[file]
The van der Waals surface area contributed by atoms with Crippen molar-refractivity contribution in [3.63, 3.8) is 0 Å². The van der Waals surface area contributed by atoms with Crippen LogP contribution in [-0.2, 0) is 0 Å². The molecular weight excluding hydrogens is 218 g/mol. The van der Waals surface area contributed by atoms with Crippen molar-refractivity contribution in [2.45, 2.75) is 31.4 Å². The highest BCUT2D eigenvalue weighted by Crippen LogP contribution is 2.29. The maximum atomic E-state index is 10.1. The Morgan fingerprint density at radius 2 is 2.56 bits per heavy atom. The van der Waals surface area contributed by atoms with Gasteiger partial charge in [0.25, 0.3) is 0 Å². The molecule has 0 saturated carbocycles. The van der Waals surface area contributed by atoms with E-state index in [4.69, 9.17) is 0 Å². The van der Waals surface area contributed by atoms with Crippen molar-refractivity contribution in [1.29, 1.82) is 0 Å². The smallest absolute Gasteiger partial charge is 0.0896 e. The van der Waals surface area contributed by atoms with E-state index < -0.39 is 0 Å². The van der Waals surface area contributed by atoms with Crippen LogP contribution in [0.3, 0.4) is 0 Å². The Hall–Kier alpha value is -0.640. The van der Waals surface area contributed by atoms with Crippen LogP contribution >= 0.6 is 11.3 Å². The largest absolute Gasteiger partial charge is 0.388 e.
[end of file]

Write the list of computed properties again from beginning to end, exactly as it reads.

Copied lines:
The van der Waals surface area contributed by atoms with Crippen molar-refractivity contribution in [3.63, 3.8) is 0 Å². The van der Waals surface area contributed by atoms with Crippen LogP contribution in [-0.2, 0) is 0 Å². The molecular weight excluding hydrogens is 218 g/mol. The van der Waals surface area contributed by atoms with Crippen molar-refractivity contribution in [2.45, 2.75) is 31.4 Å². The highest BCUT2D eigenvalue weighted by Crippen LogP contribution is 2.29. The maximum atomic E-state index is 10.1. The Morgan fingerprint density at radius 2 is 2.56 bits per heavy atom. The van der Waals surface area contributed by atoms with Gasteiger partial charge in [0.25, 0.3) is 0 Å². The molecule has 0 saturated carbocycles. The van der Waals surface area contributed by atoms with E-state index in [4.69, 9.17) is 0 Å². The van der Waals surface area contributed by atoms with Crippen molar-refractivity contribution in [1.29, 1.82) is 0 Å². The smallest absolute Gasteiger partial charge is 0.0896 e. The van der Waals surface area contributed by atoms with E-state index < -0.39 is 0 Å². The van der Waals surface area contributed by atoms with Crippen LogP contribution in [0.3, 0.4) is 0 Å². The Hall–Kier alpha value is -0.640. The van der Waals surface area contributed by atoms with Crippen LogP contribution >= 0.6 is 11.3 Å². The largest absolute Gasteiger partial charge is 0.388 e.